John
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It starts one step at a time and we're making progress. There have been some great engineering and technological advances in the last 15 years which will at least take a first step to the Moon and Mars. IMO the biggest drawback is Radiation but they're working on that too. :cool:
I was really thinking of exo planets
 

ekim68

Mike
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ESO telescope spots galaxies trapped in the web of a supermassive black hole


Astronomers have found six galaxies lying around a supermassive black hole when the Universe was less than a billion years old. This is the first time such a close grouping has been seen so soon after the Big Bang and the finding helps us better understand how supermassive black holes formed and grew so quickly. It supports the theory that black holes can grow rapidly within large structures which contain plenty of gas to fuel them.
 

ekim68

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The Moon’s South Pole Is Hiding Something Massive and Mysterious


It’s been 50 years since Apollo 11, but our knowledge of the moon is still remarkably scant. We’ve only just scratched the surface of what there is to know, quite literally. A recent paper published in Geophysical Research Letters outlines the discovery of a massive — truly massive — body of material sitting hundreds of miles under the largest crater on the moon. And scientists are stumped as to what it is and how it got there.
1 ew7rAKCgHLMg92pmXFIREQ.jpeg
 

ekim68

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NASA's Perseverance Rover Bringing 3D-Printed Metal Parts to Mars



If you want to see science fiction at work, visit a modern machine shop, where 3D printers create materials in just about any shape you can imagine. NASA is exploring the technique – known as additive manufacturing when used by specialized engineers – to build rocket engines as well as potential outposts on the Moon and Mars. Nearer in the future is a different milestone: NASA's Perseverance rover, which lands on the Red Planet on Feb. 18, 2021, carries 11 metal parts made with 3D printing.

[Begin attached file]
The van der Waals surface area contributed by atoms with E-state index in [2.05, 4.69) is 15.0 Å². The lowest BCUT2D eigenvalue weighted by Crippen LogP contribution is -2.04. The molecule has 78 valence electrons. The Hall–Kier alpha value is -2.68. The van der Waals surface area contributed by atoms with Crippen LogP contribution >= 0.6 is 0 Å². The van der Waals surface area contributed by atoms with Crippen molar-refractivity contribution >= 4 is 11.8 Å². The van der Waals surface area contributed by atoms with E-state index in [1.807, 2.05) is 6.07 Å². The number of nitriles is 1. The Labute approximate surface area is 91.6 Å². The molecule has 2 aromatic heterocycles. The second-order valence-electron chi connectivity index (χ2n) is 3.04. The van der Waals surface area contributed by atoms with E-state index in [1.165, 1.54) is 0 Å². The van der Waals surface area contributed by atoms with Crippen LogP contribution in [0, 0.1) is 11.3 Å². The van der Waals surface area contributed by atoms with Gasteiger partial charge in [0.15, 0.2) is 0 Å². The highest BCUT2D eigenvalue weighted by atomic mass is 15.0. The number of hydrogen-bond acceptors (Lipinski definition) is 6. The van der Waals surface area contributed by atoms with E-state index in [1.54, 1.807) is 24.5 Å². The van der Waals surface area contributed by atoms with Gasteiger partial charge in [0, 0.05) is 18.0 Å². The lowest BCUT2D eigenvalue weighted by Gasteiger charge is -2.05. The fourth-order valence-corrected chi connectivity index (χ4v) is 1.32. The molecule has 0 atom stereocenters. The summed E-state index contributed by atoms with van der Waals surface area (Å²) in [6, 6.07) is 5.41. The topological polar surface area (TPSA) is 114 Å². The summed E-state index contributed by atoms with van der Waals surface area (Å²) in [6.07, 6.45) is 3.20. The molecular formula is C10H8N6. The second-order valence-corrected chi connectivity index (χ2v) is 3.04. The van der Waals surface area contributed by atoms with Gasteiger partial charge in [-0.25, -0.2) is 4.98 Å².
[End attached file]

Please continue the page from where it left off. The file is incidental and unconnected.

Instead of forging, molding, or cutting materials, 3D printing relies on lasers to melt powder in successive layers to give shape to something. Doing so allows engineers to play with unique designs and traits, such as making hardware lighter, stronger, or responsive to heat or cold.
 

ekim68

Mike
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The Propulsion We’re Supplying, It’s Electrifying


But what if the most powerful propulsion system in NASA’s toolbox produces less than one pound of thrust while reaching speeds of up to 200,000 mph? What if it costs less, carries more, and uses less fuel?

This radical system is in-space electric propulsion. It can reduce the amount of fuel, or propellant, needed by up to 90% compared to chemical propulsion systems, saving millions in launch costs while providing greater mission flexibility.
 

ekim68

Mike
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Einstein's theory of relativity, critical for GPS, seen in distant stars

What do Albert Einstein, the Global Positioning System (GPS), and a pair of stars 200,000 trillion miles from Earth have in common?

The answer is an effect from Einstein's General Theory of Relativity called the "gravitational redshift," where light is shifted to redder colors because of gravity. Using NASA's Chandra X-ray Observatory, astronomers have discovered the phenomenon in two stars orbiting each other in our galaxy about 29,000 light years (200,000 trillion miles) away from Earth. While these stars are very distant, gravitational redshifts have tangible impacts on modern life, as scientists and engineers must take them into account to enable accurate positions for GPS.
einsteinsthe.jpg